Monday, February 10, 2014

Affirming the Consequent: Predictive vs Prescriptive Economic Science

What a day, what a day. Neoreaction gets a hearing in my wee lil' network cluster. My man Adam G. stuffs his face straight into a hornets' nest for whatever reason, traipsing through a meadow of monarchy revivalism toting a shepherds' crook of new institutional economics and wearing a pair of public choice clogs.

And there's this:

Neoreaction is a big chicken dinner. There's a lot there to digest. But pay attention to the core of both Adam and Noah's critiques: they're wary of a very common logical fallacy: affirming the consequent.

The Wiki link there is easy, but the Twitter version is even easier... "This is false: If A then B. B therefore A"

This is the kernel of a slew of critiques of the role of economics, and by extension any attempt to apply econometric results to policy prescription. Married people are more affluent? Why, let's encourage folks to marry—Affirming the Consequent. Nurses with BA degrees provide better care? Let's force RNs to get a BSN in ten years or strip them of their certification—AtC. Monarchies have some nice cultural features compared to democracy? Install an Enlightenment-era-style monarch in a Western secular nation—AtC.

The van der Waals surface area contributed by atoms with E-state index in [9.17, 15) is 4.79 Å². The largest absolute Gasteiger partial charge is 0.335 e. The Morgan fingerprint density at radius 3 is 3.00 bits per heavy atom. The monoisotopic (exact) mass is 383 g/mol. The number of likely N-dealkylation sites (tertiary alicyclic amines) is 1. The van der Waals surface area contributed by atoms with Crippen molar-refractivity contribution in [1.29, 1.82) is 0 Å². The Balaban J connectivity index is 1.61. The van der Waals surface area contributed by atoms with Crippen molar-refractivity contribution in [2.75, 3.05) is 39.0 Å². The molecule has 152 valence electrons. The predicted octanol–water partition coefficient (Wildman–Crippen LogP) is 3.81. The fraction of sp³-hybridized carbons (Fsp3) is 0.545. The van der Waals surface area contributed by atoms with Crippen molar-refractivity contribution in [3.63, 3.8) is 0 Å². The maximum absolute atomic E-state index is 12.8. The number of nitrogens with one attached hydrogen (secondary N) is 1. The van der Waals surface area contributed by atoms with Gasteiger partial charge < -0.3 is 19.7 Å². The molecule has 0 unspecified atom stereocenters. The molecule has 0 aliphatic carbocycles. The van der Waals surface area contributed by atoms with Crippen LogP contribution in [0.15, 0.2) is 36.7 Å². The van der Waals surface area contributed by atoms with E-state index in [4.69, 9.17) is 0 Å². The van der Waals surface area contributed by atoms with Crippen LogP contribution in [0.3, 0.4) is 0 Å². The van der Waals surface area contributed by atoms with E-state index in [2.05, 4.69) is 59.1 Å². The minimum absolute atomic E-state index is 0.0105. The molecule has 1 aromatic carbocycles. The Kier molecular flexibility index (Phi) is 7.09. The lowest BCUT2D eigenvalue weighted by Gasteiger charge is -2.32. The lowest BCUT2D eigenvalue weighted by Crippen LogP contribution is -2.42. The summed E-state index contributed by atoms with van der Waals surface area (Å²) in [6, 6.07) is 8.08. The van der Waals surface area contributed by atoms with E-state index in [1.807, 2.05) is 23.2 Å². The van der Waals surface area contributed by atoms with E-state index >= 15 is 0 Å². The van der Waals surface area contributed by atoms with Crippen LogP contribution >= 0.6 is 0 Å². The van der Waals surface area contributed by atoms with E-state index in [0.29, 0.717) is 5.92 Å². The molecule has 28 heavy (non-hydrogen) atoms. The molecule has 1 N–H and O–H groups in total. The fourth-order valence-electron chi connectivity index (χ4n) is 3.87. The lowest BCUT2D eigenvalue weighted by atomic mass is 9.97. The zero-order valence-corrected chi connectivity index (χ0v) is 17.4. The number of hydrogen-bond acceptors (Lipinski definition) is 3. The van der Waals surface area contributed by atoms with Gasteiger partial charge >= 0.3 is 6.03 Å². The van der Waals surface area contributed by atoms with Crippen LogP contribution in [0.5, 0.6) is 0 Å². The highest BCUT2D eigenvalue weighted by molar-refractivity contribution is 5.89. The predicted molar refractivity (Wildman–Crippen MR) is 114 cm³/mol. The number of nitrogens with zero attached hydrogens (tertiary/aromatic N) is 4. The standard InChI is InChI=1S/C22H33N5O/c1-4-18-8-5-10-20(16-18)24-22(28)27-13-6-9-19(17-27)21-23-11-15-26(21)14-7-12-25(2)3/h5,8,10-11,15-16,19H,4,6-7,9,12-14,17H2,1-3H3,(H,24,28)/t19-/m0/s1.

Can I get a yikes, people?

Economics is okay at A→B. Unfortunately, it's awful at teaching elementary logic, so there's a whole lot of assuming that B→A.

Consider carefully what this implies for euvoluntary exchange. Identifying a problem with an exchange is merely the first step towards a remedy. Economics is not necessarily a prescriptive science, and to treat it as such pries open the footlocker of public choice with a crowbar wrought from a logical fallacy. Social engineer beware.

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Do you have suggestions on where we could find more examples of this phenomenon?